This is probably not just a matter of logic, or hard petrol-economics, but also informed by a prejudice against a submerged East European nation that has only in recent decades achieved what has turned out to be a fragile independence. Ordinary Europeans did not know about Ukraine before it became independent in 1991. But things have been changing. The Orange Revolution of 2004 and the Euromaidan of 2014 brought independent Ukraine into the news and into the consciousness of ordinary Europeans. And now the whole world is only too aware of Ukraine, and fear it might be the Serbia of World War III. Moreover, within the last two decades there has been an explosion of academic interest in Ukraine, in Cambridge, Paris, Basel, Vienna, Greifswald, and Lund, just to name places that come immediately to mind. Change may be afoot, but I fear it comes rather late.
We should remember that the EU does not speak with a singular voice. There has been quite a divergence of views among the footmen in the EU, such as Poland and Hungary. Poland has had a quarrel with Ukraine over memory politics ever since the presidency of Viktor Yushchenko. Yushchenko initiated the glorification of the Organization of Ukrainian Nationalists (OUN) and its armed force, the Ukrainian Insurgent Army (known by its Ukrainian initials as UPA). Because OUN-UPA slaughtered tens of thousands of ethnic Poles in 1943-44 in the western regions of Ukraine, the promotion of the nationalist cult during the presidencies of Yushchenko (2005-10) and Petro Poroshenko (2015-19) has been galling to Poland. Nevertheless, whatever the complexion of the government in power in Poland, the country’s position towards Ukraine has been generous. As mentioned earlier, Poland was the first country to recognize Ukraine’s independence. Today Poland is the most energetic promoter of Ukraine’s membership in the EU, a proponent of severe economic sanctions on Russia, and the host of millions of Ukrainians fleeing the war. It has also delivered $1.6 billion worth of weapons to Ukraine. Poland’s main motivation is fear of Russia.
On the opposite end of the spectrum regarding Ukraine is Hungary. Hungary opposes sanctions on Russia and has agreed to pay for Russian energy in rubles. Together with Italy, it wants Ukraine to call a truce and negotiate with Russia. It refuses to allow lethal weapons to cross its border into Ukraine. Hungary’s stance in part probably derives from the friendship between Hungary’s Prime Minister Viktor Orbán and Russia’s Putin. And this “friendship,” I imagine, derives mainly from some shared perspectives on how to run a government. While the EU strongly disapproves of Orbán’s backsliding into authoritarianism, Putin sees authoritarianism as the wave of the future. Authoritarianism is a political perspective that can easily be shared, but ethnonationalism is a trickier proposition. And both Orbán and former Ukrainian president Poroshenko were ethnonationalists.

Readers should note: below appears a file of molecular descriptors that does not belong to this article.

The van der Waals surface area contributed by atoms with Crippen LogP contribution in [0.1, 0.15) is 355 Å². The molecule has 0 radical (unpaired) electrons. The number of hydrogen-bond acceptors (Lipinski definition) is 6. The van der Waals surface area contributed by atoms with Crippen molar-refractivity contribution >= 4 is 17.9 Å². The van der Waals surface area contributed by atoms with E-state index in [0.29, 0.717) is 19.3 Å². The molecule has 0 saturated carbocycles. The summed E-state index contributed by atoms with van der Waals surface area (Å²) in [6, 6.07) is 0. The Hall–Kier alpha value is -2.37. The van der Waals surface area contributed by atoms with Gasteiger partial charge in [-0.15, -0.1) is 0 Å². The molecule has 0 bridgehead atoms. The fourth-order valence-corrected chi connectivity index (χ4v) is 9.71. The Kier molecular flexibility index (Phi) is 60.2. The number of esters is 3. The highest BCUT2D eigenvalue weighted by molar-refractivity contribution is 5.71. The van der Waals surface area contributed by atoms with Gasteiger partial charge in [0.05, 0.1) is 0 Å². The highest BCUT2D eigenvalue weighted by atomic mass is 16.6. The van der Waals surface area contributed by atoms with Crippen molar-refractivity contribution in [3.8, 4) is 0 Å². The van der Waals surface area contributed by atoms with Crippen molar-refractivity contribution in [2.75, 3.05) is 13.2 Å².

There is a substantial Hungarian minority in Ukraine, about 150,000 altogether, but mainly concentrated in Trancarpathia oblast, where they constitute roughly 12 percent of the population. Most of the Hungarians there speak Magyar among themselves. I’ve traveled through Transcarpathia several times and heard for myself how ethnic Hungarian and Romanian minorities spoke Russian with some difficulty and could not speak Ukrainian at all. There had been schools with Magyar as the language of instruction, but they started being phased out after Poroshenko restricted the use of minority languages in education in 2017. The educational reform in particular soured Ukrainian-Hungarian relations.
But neither Poland nor Hungary have much influence in the EU. Both are in the EU’s bad graces for being insufficiently democratic. And even had they been paragons of democratic virtue, they could not count for a great deal among the twenty-seven countries of the EU. Furthermore, they are located on the periphery of Europe, in the East, although they like to think of themselves as Central Europe.
To conclude this part: I think that the EU created conditions for Ukraine’s contemporary tragedy when it did not include Ukraine in its enlargement at the beginning of this century. I believe that this error has harmed Ukraine immeasurably and that now its consequences are being felt throughout the EU and the world. I am not saying that the EU is responsible for the war. Russia is. But the EU left Ukraine in the lurch. One escalating result of this is that, in the absence of an extremely unlikely if not impossible independent development of defensive capacities, Ukraine has been forced to look for allies further away. There was a brief flirtation between Ukraine and China in the summer of 2021, but the serious relationships developed only further to the west with Canada and the US. Canada has been Ukraine’s unwavering friend, but it is the US that has the military and financial clout to really make a difference. We turn now to this ally, which has sought to fill in the vacuum created by EU’s exclusion. Of course, the EU is not completely independent of America’s influence, but it is useful to consider the US separately in order to understand its particularities.